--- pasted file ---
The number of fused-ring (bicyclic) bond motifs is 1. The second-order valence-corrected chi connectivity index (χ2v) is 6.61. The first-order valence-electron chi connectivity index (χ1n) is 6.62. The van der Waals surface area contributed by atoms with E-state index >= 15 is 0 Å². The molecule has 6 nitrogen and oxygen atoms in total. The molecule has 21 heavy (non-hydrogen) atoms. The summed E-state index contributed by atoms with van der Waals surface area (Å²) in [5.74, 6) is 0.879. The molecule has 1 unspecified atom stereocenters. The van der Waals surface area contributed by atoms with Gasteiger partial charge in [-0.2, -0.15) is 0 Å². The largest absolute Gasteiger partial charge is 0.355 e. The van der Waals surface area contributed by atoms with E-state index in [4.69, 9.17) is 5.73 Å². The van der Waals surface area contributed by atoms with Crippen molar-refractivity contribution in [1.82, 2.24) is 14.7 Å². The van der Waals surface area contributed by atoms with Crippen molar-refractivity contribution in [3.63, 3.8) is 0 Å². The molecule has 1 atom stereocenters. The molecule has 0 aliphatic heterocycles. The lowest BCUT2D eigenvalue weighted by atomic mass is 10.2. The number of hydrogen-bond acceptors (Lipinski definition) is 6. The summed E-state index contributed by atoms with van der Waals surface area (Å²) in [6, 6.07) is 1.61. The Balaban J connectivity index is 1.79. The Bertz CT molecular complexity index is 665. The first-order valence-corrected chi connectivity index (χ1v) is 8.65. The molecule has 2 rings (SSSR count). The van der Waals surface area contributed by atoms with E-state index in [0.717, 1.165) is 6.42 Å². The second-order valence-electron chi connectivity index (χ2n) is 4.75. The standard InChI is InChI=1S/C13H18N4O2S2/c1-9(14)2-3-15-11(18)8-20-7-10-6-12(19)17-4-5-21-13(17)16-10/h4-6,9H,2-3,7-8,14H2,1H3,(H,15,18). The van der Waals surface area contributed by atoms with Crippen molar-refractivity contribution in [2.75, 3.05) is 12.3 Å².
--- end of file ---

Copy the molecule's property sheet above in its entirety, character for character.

The number of fused-ring (bicyclic) bond motifs is 1. The second-order valence-corrected chi connectivity index (χ2v) is 6.61. The first-order valence-electron chi connectivity index (χ1n) is 6.62. The van der Waals surface area contributed by atoms with E-state index >= 15 is 0 Å². The molecule has 6 nitrogen and oxygen atoms in total. The molecule has 21 heavy (non-hydrogen) atoms. The summed E-state index contributed by atoms with van der Waals surface area (Å²) in [5.74, 6) is 0.879. The molecule has 1 unspecified atom stereocenters. The van der Waals surface area contributed by atoms with Gasteiger partial charge in [-0.2, -0.15) is 0 Å². The largest absolute Gasteiger partial charge is 0.355 e. The van der Waals surface area contributed by atoms with E-state index in [4.69, 9.17) is 5.73 Å². The van der Waals surface area contributed by atoms with Crippen molar-refractivity contribution in [1.82, 2.24) is 14.7 Å². The van der Waals surface area contributed by atoms with Crippen molar-refractivity contribution in [3.63, 3.8) is 0 Å². The molecule has 1 atom stereocenters. The molecule has 0 aliphatic heterocycles. The lowest BCUT2D eigenvalue weighted by atomic mass is 10.2. The number of hydrogen-bond acceptors (Lipinski definition) is 6. The summed E-state index contributed by atoms with van der Waals surface area (Å²) in [6, 6.07) is 1.61. The Balaban J connectivity index is 1.79. The Bertz CT molecular complexity index is 665. The first-order valence-corrected chi connectivity index (χ1v) is 8.65. The molecule has 2 rings (SSSR count). The van der Waals surface area contributed by atoms with E-state index in [0.717, 1.165) is 6.42 Å². The second-order valence-electron chi connectivity index (χ2n) is 4.75. The standard InChI is InChI=1S/C13H18N4O2S2/c1-9(14)2-3-15-11(18)8-20-7-10-6-12(19)17-4-5-21-13(17)16-10/h4-6,9H,2-3,7-8,14H2,1H3,(H,15,18). The van der Waals surface area contributed by atoms with Crippen molar-refractivity contribution in [2.75, 3.05) is 12.3 Å².